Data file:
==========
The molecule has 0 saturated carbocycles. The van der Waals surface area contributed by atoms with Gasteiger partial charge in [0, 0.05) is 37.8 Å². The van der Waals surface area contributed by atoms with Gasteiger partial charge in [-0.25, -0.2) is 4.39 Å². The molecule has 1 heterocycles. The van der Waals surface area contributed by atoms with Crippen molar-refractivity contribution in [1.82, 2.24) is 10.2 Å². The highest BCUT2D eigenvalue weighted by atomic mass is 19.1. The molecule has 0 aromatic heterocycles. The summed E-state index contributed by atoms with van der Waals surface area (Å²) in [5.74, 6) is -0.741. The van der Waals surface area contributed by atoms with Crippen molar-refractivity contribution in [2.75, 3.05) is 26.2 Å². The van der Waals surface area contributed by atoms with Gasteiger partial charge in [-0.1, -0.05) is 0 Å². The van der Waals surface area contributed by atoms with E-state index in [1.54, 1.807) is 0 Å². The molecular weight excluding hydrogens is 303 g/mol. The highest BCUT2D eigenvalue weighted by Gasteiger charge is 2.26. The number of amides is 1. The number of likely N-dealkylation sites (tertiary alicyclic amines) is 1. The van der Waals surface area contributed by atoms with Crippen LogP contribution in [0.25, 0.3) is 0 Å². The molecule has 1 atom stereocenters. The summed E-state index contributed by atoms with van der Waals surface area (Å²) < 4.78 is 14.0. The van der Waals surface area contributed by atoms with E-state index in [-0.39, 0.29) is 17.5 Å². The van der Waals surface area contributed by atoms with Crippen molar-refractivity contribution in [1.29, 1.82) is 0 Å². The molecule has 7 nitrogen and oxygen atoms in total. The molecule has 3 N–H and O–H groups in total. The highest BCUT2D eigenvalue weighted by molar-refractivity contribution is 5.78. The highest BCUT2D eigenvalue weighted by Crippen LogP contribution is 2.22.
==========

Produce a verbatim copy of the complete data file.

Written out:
The molecule has 0 saturated carbocycles. The van der Waals surface area contributed by atoms with Gasteiger partial charge in [0, 0.05) is 37.8 Å². The van der Waals surface area contributed by atoms with Gasteiger partial charge in [-0.25, -0.2) is 4.39 Å². The molecule has 1 heterocycles. The van der Waals surface area contributed by atoms with Crippen molar-refractivity contribution in [1.82, 2.24) is 10.2 Å². The highest BCUT2D eigenvalue weighted by atomic mass is 19.1. The molecule has 0 aromatic heterocycles. The summed E-state index contributed by atoms with van der Waals surface area (Å²) in [5.74, 6) is -0.741. The van der Waals surface area contributed by atoms with Crippen molar-refractivity contribution in [2.75, 3.05) is 26.2 Å². The van der Waals surface area contributed by atoms with Gasteiger partial charge in [-0.1, -0.05) is 0 Å². The van der Waals surface area contributed by atoms with E-state index in [1.54, 1.807) is 0 Å². The molecular weight excluding hydrogens is 303 g/mol. The highest BCUT2D eigenvalue weighted by Gasteiger charge is 2.26. The number of amides is 1. The number of likely N-dealkylation sites (tertiary alicyclic amines) is 1. The van der Waals surface area contributed by atoms with Crippen LogP contribution in [0.25, 0.3) is 0 Å². The molecule has 1 atom stereocenters. The summed E-state index contributed by atoms with van der Waals surface area (Å²) < 4.78 is 14.0. The van der Waals surface area contributed by atoms with E-state index in [-0.39, 0.29) is 17.5 Å². The van der Waals surface area contributed by atoms with Crippen molar-refractivity contribution in [1.29, 1.82) is 0 Å². The molecule has 7 nitrogen and oxygen atoms in total. The molecule has 3 N–H and O–H groups in total. The highest BCUT2D eigenvalue weighted by molar-refractivity contribution is 5.78. The highest BCUT2D eigenvalue weighted by Crippen LogP contribution is 2.22.